I second (or maybe third or fourth) the panels for trellising. Back in the days before there were such things (and I couldn’t afford them, anyway), my hubby, who is a very skillful welder, re-purposed some old metal fence posts into trellises for me: two side pieces like a broad-topped, upside-down V, joined in the middle. We took some old woven wire fencing and ran it up one side and down the other, then wired it to the fence post structure. Each side is about four feet wide, and they’re six feet high; I plant things like peas on both sides of the wire panel, so one trellis equals 16 feet of growing space. Other than a few dollars for the welding rod, they were free (I like free!). These things are highly likely to outlast me, but they’re light enough to be portable. I use them in the kitchen garden, where I have a raised bed system. They also make band of shade in which I can grow stuff like lettuce during the hotter days of spring and fall — I don’t grow much lettuce around here in the middle of the summer; it bolts too fast. I’ve also hooked them together with a pole across the top and a string trellis to increase growing space. For larger areas, though, I think cattle panels work better.

    • March 7, 2016 9:29 am

      Excellent! I wouldn’t want to be without panels now, so useful for so many things. But you can’t be a handy and skilled hubby for repurposing and making something useful again. Mine spent his birthday making brackets to keep the greenhouse roll-up sides from going gaga when the wind blows. It will save the sides and him some extra work in the long run, but I appreciated him taking time out of his day to make something for me.

      You might try some of the hot weather lettuces like Jericho, Anuenue and Thai 88, or I guess it’s called Thai Oakleaf now, they would do well in the shade in your trellis system but they do great here in the hoophouse in heat of summer, shade or not.

  10. Karen permalink
    March 7, 2016 8:52 am

    The first two comments were too funny! Ditto for the comebacks Matron. 🙂

    Always try to plan for extra transplants. The birds have this thing about decapitating my fledgling peppers and tomatoes. Grrr. If I do end up with too many, there are always people very willing to take them off my hands.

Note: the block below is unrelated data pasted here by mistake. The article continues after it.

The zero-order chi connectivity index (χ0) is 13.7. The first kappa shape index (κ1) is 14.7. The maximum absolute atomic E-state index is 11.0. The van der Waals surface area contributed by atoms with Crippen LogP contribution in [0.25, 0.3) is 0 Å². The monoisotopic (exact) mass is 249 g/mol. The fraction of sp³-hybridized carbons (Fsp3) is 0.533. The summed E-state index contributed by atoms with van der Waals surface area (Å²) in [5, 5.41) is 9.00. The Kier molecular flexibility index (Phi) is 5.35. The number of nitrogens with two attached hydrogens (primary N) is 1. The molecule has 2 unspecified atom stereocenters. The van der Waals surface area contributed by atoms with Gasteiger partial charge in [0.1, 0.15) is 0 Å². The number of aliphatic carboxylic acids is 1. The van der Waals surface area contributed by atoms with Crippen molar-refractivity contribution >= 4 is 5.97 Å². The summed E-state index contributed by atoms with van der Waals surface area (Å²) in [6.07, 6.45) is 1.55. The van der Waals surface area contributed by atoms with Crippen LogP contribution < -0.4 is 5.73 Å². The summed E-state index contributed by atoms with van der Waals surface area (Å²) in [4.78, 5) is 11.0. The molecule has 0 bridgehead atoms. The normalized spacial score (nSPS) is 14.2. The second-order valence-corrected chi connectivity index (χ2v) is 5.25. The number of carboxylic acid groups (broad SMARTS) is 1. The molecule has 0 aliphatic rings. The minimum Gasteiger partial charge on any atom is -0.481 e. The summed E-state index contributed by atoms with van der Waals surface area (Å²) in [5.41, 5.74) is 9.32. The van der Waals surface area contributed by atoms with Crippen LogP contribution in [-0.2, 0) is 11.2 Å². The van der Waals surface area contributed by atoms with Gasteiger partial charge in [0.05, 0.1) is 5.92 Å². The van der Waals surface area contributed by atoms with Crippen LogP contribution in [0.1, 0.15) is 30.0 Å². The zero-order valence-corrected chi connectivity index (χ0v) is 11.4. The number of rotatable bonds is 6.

11. March 7, 2016 11:19 am

    Greenhouse envy – again! If I were a tad bit closer (and I will be when we move fulltime to the farm), I’d jump in the truck and head your way to help with that next greenhouse in a heartbeat! All the wisdom you share deserves paying forward.
    Now I have to head down to my tiny mudroom/makeshift greenhouse and figure out how to squeeze more stuff in…

    • March 7, 2016 3:36 pm

      LFF, that would have been great! You know how those projects that seem so easy and fast turn into a long drawn out affair? This was one of those and no turning back 😦

  12. Carrie permalink
    March 8, 2016 4:44 am

    Great post, thank you.

  13. Allisa Imming permalink
    March 8, 2016 9:53 am

    Reading this really gets my enthusiasm up!

  14. Adam McClory permalink
    March 8, 2016 8:33 pm

    Great post, thanks! It was nice to see that you are starting your peas in a 200 cell flat – I have my snap and shelling peas in a 72 cell flat and I wasn’t sure if that was quite big enough – now I know that it is! Did you ‘pot up’ the peas before transplanting or did you just put them in the ground directly from the 200 cell flat? Thanks again for all of the great information.

    • March 9, 2016 6:24 am

      Adam, I just plant them directly from the 200 as soon as I can pull them out. These are going in the greenhouse anyway so they don’t have to have too much size. If I could plant outside I would want them a little larger maybe the 72 or 98 size.

  15. March 8, 2016 8:35 pm

    How old is your daughter? She sounds like a great girl. My grandkids are 14 and 16 and work on the family farm regular, sometimes not really happy about it but usually are very good workers.

  16. Mads Stub Joergensen permalink
    March 9, 2016 5:39 am

    You are a true inspiration, keep up the good work. I love your blog.